The Woolworth Building – “Cathedral of Commerce”

Location: Broadway b/t. Barclay St and Park Pl Built: 1913 Architect: Cass Gilbert Height: 792 feet Stories: 57 The Woolworth Building became the tallest in the world in 1913 and kept that distinction for the next 17 years. In 2013, 100 years after its construction, it still stood remarkably as one of the twenty tallest…

Frank Sinatra: from Hoboken to Eternity

1915 Francis Albert Sinatra was born on December 12, 1915, at 415 Monroe Street in Hoboken, NJ. He was the only child of Italian immigrants Natalina “Dolly” Garaventa and Antonino Martino “Marty” Sinatra. Sinatra weighed 13.5 pounds at the time of his birth and had to be delivered with the aid of forceps, which severely scarred his left cheek, neck, and ear…

A Family Quarrel, Steamboats, and US Patent Law

If all family disagreements resulted in innovation and progress, then, well… the world would be a far better place! A particular quarrel between Colonel John Stevens and Robert Livingston led directly to the establishment of steamboat operations on the Hudson River as well as the creation of US patent law. Colonel Stevens, the founder of…

New York Yacht Club, Born in Hoboken

Despite its name, the New York Yacht Club, one of the world’s most exclusive private clubs, was not formed in New York. The club was established and originally located across the Hudson River – in Hoboken. The idea was born during an outing on John Cox Steven’s yacht Gimcrack. While on the boat, a group of…

Snapping Turtles and Founding Fathers

It’s nearly impossible to imagine Aaron Burr peacefully sharing a meal with Alexander Hamilton. But as it turns out, both of them used to belong to a gourmet organization called the “Hoboken Turtle Club.” They were joined by other Founding Fathers – George Washington, Thomas Jefferson, and Benjamin Franklin, to name a few – who…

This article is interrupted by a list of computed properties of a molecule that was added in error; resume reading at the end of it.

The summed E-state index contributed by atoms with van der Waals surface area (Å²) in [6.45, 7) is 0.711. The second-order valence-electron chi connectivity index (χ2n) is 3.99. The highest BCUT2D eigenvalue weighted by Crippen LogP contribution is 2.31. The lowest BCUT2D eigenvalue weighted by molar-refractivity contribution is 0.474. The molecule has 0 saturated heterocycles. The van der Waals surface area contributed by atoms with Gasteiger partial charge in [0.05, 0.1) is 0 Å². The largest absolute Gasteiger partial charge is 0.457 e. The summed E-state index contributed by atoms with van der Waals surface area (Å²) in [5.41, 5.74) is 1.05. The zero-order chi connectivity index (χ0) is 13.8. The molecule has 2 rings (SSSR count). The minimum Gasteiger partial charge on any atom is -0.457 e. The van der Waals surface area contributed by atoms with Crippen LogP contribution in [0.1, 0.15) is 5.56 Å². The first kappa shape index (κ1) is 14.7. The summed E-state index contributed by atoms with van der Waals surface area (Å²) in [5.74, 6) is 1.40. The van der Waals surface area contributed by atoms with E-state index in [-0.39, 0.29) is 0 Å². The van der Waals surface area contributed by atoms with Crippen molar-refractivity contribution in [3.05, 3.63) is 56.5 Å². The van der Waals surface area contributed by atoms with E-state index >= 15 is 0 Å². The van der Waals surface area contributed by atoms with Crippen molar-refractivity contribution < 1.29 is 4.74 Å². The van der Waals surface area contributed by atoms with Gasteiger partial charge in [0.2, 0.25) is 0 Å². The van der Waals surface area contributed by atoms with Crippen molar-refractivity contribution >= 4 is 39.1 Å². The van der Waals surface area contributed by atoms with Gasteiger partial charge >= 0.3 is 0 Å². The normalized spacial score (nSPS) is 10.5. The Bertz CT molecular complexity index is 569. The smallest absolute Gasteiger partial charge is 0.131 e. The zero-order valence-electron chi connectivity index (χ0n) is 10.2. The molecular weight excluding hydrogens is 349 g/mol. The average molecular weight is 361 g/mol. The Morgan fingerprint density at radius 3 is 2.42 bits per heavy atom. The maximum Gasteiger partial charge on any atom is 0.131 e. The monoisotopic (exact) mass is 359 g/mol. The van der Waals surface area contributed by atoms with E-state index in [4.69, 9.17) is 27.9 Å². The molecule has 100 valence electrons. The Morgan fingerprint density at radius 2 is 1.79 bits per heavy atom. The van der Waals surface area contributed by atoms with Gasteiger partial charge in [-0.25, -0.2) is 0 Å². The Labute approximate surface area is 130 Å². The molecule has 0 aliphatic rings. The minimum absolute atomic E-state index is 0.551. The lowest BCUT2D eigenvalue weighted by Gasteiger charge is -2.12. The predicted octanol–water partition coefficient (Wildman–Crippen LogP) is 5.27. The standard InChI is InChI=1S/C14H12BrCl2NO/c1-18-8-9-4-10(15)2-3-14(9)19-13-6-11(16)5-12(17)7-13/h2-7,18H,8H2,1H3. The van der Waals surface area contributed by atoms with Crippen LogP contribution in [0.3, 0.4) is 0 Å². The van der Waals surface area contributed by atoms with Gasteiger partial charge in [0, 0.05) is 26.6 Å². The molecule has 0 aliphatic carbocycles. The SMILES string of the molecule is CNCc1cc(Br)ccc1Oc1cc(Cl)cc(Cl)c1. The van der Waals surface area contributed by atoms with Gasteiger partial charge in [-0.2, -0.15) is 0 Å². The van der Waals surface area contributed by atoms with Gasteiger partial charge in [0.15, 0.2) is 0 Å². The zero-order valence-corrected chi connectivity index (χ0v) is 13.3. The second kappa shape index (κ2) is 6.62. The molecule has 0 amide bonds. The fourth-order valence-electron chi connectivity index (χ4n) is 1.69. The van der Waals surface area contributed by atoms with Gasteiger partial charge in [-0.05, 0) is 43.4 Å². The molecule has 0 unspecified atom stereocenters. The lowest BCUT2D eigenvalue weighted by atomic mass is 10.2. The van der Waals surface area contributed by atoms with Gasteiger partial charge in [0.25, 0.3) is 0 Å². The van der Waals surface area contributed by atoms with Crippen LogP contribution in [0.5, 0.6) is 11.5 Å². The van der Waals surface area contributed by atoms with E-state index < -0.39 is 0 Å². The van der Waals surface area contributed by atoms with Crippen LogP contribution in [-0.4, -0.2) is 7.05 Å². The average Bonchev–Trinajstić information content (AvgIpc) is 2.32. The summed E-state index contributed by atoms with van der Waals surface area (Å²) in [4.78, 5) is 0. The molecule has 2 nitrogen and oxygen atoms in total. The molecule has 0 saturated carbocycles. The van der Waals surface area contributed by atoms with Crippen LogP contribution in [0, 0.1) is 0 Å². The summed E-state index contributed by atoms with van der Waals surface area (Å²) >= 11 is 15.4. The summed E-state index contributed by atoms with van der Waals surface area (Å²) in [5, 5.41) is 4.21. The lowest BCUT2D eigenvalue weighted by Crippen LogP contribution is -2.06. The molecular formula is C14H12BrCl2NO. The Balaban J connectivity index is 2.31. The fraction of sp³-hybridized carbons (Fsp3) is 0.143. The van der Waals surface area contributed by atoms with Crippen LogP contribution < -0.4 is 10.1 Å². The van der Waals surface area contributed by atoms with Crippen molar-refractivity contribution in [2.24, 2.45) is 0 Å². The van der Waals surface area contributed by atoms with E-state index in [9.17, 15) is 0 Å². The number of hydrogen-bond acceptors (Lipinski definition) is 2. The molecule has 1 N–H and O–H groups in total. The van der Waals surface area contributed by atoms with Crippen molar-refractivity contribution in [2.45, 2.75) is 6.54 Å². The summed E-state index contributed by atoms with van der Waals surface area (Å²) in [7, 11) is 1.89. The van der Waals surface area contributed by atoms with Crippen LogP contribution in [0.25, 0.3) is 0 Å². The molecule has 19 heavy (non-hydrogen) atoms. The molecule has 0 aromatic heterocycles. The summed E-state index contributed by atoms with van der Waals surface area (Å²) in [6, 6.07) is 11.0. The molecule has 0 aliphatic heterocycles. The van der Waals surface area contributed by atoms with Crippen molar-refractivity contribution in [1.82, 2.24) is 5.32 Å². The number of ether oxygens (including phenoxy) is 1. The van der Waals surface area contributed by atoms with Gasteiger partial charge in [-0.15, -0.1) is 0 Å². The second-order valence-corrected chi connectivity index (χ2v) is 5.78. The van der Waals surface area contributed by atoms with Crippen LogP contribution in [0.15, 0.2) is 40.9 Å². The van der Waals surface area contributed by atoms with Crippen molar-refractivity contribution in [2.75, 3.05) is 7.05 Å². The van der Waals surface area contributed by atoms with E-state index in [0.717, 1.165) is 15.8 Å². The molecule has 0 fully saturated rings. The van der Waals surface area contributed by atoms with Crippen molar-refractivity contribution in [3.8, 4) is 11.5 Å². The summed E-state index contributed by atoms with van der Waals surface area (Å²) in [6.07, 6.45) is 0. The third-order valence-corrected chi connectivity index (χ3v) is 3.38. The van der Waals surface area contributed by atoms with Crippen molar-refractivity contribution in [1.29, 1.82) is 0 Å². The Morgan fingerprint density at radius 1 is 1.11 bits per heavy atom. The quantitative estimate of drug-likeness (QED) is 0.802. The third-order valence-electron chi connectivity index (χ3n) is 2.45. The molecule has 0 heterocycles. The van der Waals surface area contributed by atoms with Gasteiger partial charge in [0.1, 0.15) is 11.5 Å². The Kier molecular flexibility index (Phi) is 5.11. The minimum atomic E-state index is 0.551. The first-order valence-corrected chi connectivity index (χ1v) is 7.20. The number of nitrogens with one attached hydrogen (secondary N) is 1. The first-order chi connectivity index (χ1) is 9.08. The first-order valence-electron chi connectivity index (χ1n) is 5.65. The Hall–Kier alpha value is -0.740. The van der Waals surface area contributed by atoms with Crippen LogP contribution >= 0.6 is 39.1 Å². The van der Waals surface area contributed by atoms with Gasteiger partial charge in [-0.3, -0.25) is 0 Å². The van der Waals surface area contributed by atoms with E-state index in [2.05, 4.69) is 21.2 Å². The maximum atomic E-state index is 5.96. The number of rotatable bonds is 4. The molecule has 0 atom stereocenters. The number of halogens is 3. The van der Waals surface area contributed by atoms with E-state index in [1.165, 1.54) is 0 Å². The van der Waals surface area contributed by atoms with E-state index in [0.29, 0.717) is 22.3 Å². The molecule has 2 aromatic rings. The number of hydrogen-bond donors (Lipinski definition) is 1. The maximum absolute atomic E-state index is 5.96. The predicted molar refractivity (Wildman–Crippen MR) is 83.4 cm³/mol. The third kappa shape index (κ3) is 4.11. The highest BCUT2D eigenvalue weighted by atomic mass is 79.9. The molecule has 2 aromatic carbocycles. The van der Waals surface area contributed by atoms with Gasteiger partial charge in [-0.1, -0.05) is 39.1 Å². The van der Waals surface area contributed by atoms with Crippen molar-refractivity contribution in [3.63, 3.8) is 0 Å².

Colonel John Stevens, Founder of Hoboken

The city of Hoboken was founded by Colonel John Stevens – patriot, attorney, civic-minded inventor, city planner, engineer, and patriarch of America’s first family of engineers. John Stevens was born in 1749 in New York City. Raised in the city, he went on to get a law degree from King’s College, now called Columbia University….

Sybil’s Cave and the Unsolved Murder of the Beautiful Cigar Girl

A recreational destination for 19th-century leisure seekers, Sybil’s Cave, achieved fame, or infamy rather, as the site of an unsolved murder. Sybil’s Cave was created in 1832 by the Stevens family as a folly. The man-made cave, adorned with an elaborate Gothic-style entrance, was built around a natural spring and served as a cafe where…

The Witch of Wall Street: the Legend of Hetty Green

There are people so odd, and so easy to loath, that their character loses its human form and becomes the stuff of legends. One such individual was a woman who went down in history as the “Witch of Wall Street.” She was awarded the title of the world’s greatest miser by the Guinness Book of…

Ode to a Brownstone

The character of New York’s many residential streets is defined by the perfect rhythm and uniformity of adjacent houses lined up in rows right next to one another and forming a solid street facade. Combining Yankee practicality with the romantic old-world feel, the brownstones are the soul of 19th century New York. Built all over…